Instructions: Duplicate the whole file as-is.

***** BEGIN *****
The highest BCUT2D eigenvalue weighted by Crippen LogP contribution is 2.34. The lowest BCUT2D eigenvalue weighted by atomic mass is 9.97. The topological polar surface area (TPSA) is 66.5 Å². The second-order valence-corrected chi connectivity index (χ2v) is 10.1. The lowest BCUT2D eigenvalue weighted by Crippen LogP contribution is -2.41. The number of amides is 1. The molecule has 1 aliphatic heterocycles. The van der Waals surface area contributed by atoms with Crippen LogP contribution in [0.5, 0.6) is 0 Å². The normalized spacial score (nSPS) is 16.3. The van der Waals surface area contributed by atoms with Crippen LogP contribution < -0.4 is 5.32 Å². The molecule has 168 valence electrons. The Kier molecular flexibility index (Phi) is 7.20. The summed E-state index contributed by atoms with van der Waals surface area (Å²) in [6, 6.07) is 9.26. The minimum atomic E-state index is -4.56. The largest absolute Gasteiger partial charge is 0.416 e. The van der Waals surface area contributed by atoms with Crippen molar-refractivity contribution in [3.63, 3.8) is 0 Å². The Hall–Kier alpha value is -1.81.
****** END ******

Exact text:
The highest BCUT2D eigenvalue weighted by Crippen LogP contribution is 2.34. The lowest BCUT2D eigenvalue weighted by atomic mass is 9.97. The topological polar surface area (TPSA) is 66.5 Å². The second-order valence-corrected chi connectivity index (χ2v) is 10.1. The lowest BCUT2D eigenvalue weighted by Crippen LogP contribution is -2.41. The number of amides is 1. The molecule has 1 aliphatic heterocycles. The van der Waals surface area contributed by atoms with Crippen LogP contribution in [0.5, 0.6) is 0 Å². The normalized spacial score (nSPS) is 16.3. The van der Waals surface area contributed by atoms with Crippen LogP contribution < -0.4 is 5.32 Å². The molecule has 168 valence electrons. The Kier molecular flexibility index (Phi) is 7.20. The summed E-state index contributed by atoms with van der Waals surface area (Å²) in [6, 6.07) is 9.26. The minimum atomic E-state index is -4.56. The largest absolute Gasteiger partial charge is 0.416 e. The van der Waals surface area contributed by atoms with Crippen molar-refractivity contribution in [3.63, 3.8) is 0 Å². The Hall–Kier alpha value is -1.81.